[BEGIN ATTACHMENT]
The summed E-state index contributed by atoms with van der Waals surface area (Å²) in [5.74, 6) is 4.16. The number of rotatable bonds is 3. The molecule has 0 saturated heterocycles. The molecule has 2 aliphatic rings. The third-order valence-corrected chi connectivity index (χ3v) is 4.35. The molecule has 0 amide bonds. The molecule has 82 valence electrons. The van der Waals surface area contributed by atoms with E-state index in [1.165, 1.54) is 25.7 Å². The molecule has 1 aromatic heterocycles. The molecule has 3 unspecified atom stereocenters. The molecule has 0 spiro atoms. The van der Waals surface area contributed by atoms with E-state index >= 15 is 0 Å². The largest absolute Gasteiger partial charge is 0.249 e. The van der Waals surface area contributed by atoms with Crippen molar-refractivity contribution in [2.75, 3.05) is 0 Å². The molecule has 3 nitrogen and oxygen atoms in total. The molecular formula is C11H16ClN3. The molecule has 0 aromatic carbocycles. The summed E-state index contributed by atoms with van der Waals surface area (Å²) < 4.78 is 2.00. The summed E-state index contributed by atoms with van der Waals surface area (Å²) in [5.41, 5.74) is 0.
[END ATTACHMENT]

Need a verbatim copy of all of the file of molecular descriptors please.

The summed E-state index contributed by atoms with van der Waals surface area (Å²) in [5.74, 6) is 4.16. The number of rotatable bonds is 3. The molecule has 0 saturated heterocycles. The molecule has 2 aliphatic rings. The third-order valence-corrected chi connectivity index (χ3v) is 4.35. The molecule has 0 amide bonds. The molecule has 82 valence electrons. The van der Waals surface area contributed by atoms with E-state index in [1.165, 1.54) is 25.7 Å². The molecule has 1 aromatic heterocycles. The molecule has 3 unspecified atom stereocenters. The molecule has 0 spiro atoms. The van der Waals surface area contributed by atoms with E-state index >= 15 is 0 Å². The largest absolute Gasteiger partial charge is 0.249 e. The van der Waals surface area contributed by atoms with Crippen molar-refractivity contribution in [2.75, 3.05) is 0 Å². The molecule has 3 nitrogen and oxygen atoms in total. The molecular formula is C11H16ClN3. The molecule has 0 aromatic carbocycles. The summed E-state index contributed by atoms with van der Waals surface area (Å²) < 4.78 is 2.00. The summed E-state index contributed by atoms with van der Waals surface area (Å²) in [5.41, 5.74) is 0.